Mynolia’s beautiful song Stall Stickers doesn’t hurry; instead it creeps up on us; it whispers of a balance, a symmetry. Multiple tracked voices lead us gently from murmured verse to sultry chorus. Sumptuous, reverb-drenched guitars push us forward into the song as slow, insistent snare-kick taps pulse at us like insistent spots of rain on what had been a clear day.
It’s a mystic voluptuousness, a sylphlike lissomness, that calls us towards her, into the mist, through the shadows where souls are lost.
Sumptuous, reverb-drenched guitars / slow, insistent snare-kick taps
While Stall Stickers’ chord sequence is well-worn, there is still enough of an element of surprise; an intelligent use of multiple layers of voice produce a subtle, almost-orchestral effect. There are strains of Portishead and Chris Isaac and more than a nod to Lana del Rey.
Into the mist, through the shadows where souls are lost
Stall Stickers is the 3rd in a row of Mynolia’s self-released singles, all recorded in Funkhaus, Berlin together with the drummer half of Berlin-based indie pop duo Me and My Drummer, Matze Pröllochs.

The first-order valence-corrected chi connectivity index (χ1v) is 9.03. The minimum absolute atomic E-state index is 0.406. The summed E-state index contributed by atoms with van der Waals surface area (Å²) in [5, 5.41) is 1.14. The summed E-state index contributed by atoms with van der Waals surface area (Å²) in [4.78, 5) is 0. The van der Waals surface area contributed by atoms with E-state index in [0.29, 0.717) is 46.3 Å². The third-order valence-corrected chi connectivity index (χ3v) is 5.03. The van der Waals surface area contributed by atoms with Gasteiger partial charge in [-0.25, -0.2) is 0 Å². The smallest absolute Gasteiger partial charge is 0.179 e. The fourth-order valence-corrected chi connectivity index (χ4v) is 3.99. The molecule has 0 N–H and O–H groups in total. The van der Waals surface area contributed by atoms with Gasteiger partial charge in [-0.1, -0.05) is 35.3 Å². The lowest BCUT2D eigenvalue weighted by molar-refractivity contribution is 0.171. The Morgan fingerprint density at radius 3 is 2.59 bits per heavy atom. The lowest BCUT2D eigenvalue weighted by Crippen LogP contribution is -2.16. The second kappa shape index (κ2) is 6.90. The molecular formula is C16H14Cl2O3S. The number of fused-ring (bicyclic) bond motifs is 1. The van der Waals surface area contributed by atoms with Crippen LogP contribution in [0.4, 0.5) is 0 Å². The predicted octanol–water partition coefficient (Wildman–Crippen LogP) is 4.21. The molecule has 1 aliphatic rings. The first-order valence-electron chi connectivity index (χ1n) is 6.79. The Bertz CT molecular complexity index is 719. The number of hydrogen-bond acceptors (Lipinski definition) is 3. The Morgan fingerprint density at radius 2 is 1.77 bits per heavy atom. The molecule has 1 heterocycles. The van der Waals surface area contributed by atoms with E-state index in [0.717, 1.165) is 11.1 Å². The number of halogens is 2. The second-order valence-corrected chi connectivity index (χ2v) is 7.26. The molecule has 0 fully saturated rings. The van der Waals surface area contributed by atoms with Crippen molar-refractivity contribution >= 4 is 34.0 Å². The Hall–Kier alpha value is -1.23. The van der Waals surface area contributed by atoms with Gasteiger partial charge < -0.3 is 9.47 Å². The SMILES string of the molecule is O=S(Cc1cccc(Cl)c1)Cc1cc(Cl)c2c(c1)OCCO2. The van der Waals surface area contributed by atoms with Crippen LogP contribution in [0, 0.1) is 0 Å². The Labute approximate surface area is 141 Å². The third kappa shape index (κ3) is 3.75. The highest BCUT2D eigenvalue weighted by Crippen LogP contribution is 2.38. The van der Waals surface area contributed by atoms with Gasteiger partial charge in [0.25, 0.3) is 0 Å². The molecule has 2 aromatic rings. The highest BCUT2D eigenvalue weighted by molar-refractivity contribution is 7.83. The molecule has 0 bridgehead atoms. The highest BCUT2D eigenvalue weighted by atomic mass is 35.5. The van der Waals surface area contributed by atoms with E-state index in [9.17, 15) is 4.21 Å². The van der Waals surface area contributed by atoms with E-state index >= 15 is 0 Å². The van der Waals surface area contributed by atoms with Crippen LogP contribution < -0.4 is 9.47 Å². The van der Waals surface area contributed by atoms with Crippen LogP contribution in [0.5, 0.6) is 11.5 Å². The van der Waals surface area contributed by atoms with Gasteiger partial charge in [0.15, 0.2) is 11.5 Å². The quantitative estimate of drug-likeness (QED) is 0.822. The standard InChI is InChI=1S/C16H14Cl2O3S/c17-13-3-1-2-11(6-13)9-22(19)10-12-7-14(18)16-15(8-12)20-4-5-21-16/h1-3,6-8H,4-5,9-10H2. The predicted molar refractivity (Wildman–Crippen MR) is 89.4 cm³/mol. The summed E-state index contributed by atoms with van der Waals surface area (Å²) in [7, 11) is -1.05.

The song, says Mynolia herself is “a cynical answer to party anthems, and although it’s about having an existential crisis in a bathroom line in an underground club while getting sleezily chatted up, it’s also a love song about introspection and isolation. Silencing the world outside with as much deafening noise is the cognitive dissonance of knowing you need a break, and instead finding yourself in exhausting situations masked as a release but in fact draining every last drop of energy you had left.”
“it’s about having an existential crisis in a bathroom line in an underground club while getting sleezily chatted up”
The accompanying Stall Stickers video takes these themes on through a VHS lens, filmed in Los Angeles days before the Covid-19 / Coronavirus lockdown order was in place. The home video feel and pastel dreamscape are eerily fitting to the isolation much of the world experienced the last few months.
Mynolia herself is almost as mysterious
Mynolia herself is almost as mysterious as the atmosphere of her music. Born to German parents and spending her first few years in New Zealand in an Indian community before moving to Canada: making her twin influences Indian Ragas / Bollywood ballads and the people and nature of west coast Canada.